The Chair of Economic Wise Men Monika Schnitzer on the value of forecasts in a world where everything is always different, the state as savior, a challenging year 2023 and the men in the Council of Wise Men.

Professor Schnitzer, if you look at the economic situation from a helicopter perspective: The stock exchanges have avoided the crash, energy prices are falling again and inflation could peak. Did everything go well again?

Monika Schnitzer: Things will only go well if people adapt to the situation. Energy prices are gradually falling because savings are being made on the one hand and supply is being adjusted on the other. Liquid gas arrives, the storage tanks are full. That reduces the uncertainty. And that puts pressure on the price. But of course there are risks.

When we bought gas, we exaggerated again. Gas tankers are nacelling off the coast and are not unloaded because they do not want to sell their gas at the lower price. In some countries, the capacity for liquid gas has already been exhausted.

Schnitzer: The accusation goes in the wrong direction. If Germany had held back when buying gas, the trouble would have been even greater. We saw it back then with vaccines. In the beginning, the federal government didn’t buy everything at any price, and the criticism was great.

Prof. Monika Schnitzer has been the Chair of the Advisory Council since October 2022, of which she has been a member since April 2020 and which advises the Federal Government on economic issues. She is Professor of Comparative Economic Research at the Ludwig-Maximilians-University Munich (LMU). She received her doctorate and habilitation from the University of Bonn and was a visiting professor at Boston University, MIT, Stanford University, Yale University, University of California, Berkeley, and Harvard University. From 2006 to 2009 she was Dean of the Faculty of Economics at the LMU. In July 2022 she received an honorary doctorate from the Faculty of Economics and Social Sciences at Kiel University.

However, other countries are accusing us of raising the price and emptying the market.

Schnitzer: I can understand that. A better agreement in the EU would have been good.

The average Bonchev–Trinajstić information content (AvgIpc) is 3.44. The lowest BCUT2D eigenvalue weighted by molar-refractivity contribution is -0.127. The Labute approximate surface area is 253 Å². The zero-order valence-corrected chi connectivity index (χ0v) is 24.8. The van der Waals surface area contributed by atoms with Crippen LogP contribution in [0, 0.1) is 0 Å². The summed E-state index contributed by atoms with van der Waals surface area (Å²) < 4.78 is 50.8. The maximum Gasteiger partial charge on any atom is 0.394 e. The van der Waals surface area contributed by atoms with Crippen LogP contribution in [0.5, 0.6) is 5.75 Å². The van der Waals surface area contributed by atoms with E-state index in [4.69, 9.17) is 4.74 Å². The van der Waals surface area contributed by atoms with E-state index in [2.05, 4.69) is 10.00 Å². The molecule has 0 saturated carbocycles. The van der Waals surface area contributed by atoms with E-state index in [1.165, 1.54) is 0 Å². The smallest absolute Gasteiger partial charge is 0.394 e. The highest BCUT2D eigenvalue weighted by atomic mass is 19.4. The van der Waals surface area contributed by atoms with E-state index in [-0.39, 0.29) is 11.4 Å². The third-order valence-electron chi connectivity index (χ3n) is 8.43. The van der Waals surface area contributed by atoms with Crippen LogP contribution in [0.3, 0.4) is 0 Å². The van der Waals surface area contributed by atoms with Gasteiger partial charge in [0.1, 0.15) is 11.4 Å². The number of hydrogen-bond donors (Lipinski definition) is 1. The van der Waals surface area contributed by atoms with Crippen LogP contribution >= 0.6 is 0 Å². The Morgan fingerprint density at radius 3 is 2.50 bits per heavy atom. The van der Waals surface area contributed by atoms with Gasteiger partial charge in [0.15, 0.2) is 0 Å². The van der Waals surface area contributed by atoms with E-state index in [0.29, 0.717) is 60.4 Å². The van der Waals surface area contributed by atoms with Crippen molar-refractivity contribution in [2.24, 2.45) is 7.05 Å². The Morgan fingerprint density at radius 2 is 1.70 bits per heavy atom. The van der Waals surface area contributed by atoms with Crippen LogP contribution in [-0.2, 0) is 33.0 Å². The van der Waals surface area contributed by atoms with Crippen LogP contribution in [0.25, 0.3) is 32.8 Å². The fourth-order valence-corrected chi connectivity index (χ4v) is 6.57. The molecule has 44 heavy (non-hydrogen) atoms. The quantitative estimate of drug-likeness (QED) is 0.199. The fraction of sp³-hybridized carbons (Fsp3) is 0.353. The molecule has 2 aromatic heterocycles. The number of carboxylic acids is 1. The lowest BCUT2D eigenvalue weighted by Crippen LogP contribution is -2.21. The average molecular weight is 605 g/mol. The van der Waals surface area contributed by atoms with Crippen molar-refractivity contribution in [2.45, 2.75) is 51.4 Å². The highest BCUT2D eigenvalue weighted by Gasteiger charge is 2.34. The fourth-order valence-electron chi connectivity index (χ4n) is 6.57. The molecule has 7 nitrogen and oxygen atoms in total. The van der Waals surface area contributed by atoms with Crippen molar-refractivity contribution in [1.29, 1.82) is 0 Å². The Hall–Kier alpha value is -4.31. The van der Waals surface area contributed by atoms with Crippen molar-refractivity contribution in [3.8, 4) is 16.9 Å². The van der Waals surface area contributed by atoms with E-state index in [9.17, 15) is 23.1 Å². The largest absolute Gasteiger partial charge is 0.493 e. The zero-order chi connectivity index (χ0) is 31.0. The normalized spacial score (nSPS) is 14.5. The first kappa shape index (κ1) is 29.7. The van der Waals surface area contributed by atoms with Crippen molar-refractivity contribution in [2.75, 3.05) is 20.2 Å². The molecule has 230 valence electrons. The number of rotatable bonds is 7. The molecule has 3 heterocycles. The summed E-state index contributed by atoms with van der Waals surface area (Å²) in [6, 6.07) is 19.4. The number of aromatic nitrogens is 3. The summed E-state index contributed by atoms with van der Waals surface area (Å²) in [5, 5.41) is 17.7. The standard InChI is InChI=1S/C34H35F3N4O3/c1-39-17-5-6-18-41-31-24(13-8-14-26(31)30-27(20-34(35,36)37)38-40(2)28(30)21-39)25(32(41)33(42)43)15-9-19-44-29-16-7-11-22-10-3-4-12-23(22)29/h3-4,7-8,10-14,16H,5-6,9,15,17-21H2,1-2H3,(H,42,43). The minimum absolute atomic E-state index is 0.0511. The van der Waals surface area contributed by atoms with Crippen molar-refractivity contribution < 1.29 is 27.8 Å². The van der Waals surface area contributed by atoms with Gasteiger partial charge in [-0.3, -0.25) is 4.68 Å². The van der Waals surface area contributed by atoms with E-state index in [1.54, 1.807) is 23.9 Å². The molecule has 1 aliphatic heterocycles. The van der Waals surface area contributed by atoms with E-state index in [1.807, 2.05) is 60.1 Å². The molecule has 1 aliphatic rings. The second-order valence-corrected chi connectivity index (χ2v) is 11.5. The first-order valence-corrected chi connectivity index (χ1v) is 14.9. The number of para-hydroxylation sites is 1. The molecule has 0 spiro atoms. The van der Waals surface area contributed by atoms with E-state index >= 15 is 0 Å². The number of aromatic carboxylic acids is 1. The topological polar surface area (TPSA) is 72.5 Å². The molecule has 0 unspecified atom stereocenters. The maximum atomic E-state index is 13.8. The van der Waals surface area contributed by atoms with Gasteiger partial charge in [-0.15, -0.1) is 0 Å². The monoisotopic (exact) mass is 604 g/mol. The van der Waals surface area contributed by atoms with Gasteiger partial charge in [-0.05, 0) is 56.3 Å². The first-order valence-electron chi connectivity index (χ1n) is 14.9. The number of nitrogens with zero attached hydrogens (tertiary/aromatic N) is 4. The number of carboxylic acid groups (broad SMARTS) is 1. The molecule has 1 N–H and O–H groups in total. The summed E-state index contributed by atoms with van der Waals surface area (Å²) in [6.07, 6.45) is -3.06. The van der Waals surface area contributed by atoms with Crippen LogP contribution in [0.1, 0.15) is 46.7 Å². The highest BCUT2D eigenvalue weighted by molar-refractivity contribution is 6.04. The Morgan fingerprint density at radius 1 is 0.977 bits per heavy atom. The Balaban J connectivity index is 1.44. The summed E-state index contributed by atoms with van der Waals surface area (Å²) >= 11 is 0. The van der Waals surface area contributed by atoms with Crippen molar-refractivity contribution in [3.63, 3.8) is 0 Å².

What is your growth forecast for the coming year?

Schnitzer: Minus 0.2 percent. This is a significant discrepancy to our spring forecast. At that time we still expected an increase of 3.4 percent. We had expected that the supply chains would continue to relax and that this would contribute to growth. But then the energy crisis and war slowed us down.

Other economists assume worse forecasts.

Schnitzer: We have already included the third quarter of 2022 and that went better than expected. That’s why our forecast is currently slightly more positive than that of others.

What are forecasts actually worth if everything always turns out differently than you think?

Schnitzer: Forecasts are important in order to be able to plan, for example the federal budget and how high the expected tax revenue will be. But a lot has changed. In our spring forecast, we had not yet factored in a decline in Russian gas imports. Price increases yes, but no delivery failures. That turned out differently. We have now had two massive crises in a row that no one foresaw. First Corona, with lockdowns, the health problems, the supply bottlenecks – and then the war of aggression in Ukraine with its consequences.

Are we really at a turning point? The disputes with Russia didn’t just fall out of the sky. And the truth is that energy has been far too cheap up until now.

Schnitzer: In public perception, this turning point is definitely there. After the fall of the Wall, most people in Germany had the impression that the antagonism between East and West had been overcome and that we would grow together. We deliberately expanded our trade relations. Perhaps the wish was the father of the thought. Otherwise we would not have reaped this peace dividend and saved on defense, for example. Were we really naïve? Possibly. In any case, there were not many warning voices.

For example, Donald Trump has warned about defense and Nord Stream 2.

Schnitzer: Trump wasn’t that long ago. And it was easy to suspect that he was primarily interested in selling US liquid gas.

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If you were to rate the federal government, what grade would you give it for its energy policy?

Schnitzer: I don’t give grades.

All right – how do you rate the federal government’s energy policy?

Schnitzer: There were some good and quick decisions. It was quickly switched to LPG. Purchasing was set in motion in no time at all, mobile LNG terminals were procured and the construction of the infrastructure was initiated. I hope that this speed is now also a model for what we have to achieve in the energy transition. We need faster processes to also expand renewables. Allowing objections, for example for each new construction phase, is too tedious. They should be decided in one step, as is now the case with the construction of the LNG terminals.

Tesla set up a factory in Grünheide in no time at all. So it works.